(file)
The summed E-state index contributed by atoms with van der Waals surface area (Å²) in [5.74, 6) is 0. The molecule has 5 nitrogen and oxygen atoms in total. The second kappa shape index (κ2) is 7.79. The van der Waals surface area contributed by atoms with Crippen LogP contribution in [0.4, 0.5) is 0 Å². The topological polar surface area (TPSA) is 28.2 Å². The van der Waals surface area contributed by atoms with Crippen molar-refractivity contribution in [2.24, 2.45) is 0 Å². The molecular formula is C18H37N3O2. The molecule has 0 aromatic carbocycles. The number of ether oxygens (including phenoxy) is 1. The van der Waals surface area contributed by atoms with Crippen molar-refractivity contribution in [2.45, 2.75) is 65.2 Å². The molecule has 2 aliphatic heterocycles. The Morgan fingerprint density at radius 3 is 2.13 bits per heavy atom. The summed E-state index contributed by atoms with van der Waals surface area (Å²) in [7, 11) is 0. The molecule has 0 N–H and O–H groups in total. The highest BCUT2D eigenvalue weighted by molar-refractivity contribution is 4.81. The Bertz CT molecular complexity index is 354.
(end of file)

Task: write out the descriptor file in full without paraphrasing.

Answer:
The summed E-state index contributed by atoms with van der Waals surface area (Å²) in [5.74, 6) is 0. The molecule has 5 nitrogen and oxygen atoms in total. The second kappa shape index (κ2) is 7.79. The van der Waals surface area contributed by atoms with Crippen LogP contribution in [0.4, 0.5) is 0 Å². The topological polar surface area (TPSA) is 28.2 Å². The van der Waals surface area contributed by atoms with Crippen molar-refractivity contribution in [2.24, 2.45) is 0 Å². The molecular formula is C18H37N3O2. The molecule has 0 aromatic carbocycles. The number of ether oxygens (including phenoxy) is 1. The van der Waals surface area contributed by atoms with Crippen molar-refractivity contribution in [2.45, 2.75) is 65.2 Å². The molecule has 2 aliphatic heterocycles. The Morgan fingerprint density at radius 3 is 2.13 bits per heavy atom. The summed E-state index contributed by atoms with van der Waals surface area (Å²) in [7, 11) is 0. The molecule has 0 N–H and O–H groups in total. The highest BCUT2D eigenvalue weighted by molar-refractivity contribution is 4.81. The Bertz CT molecular complexity index is 354.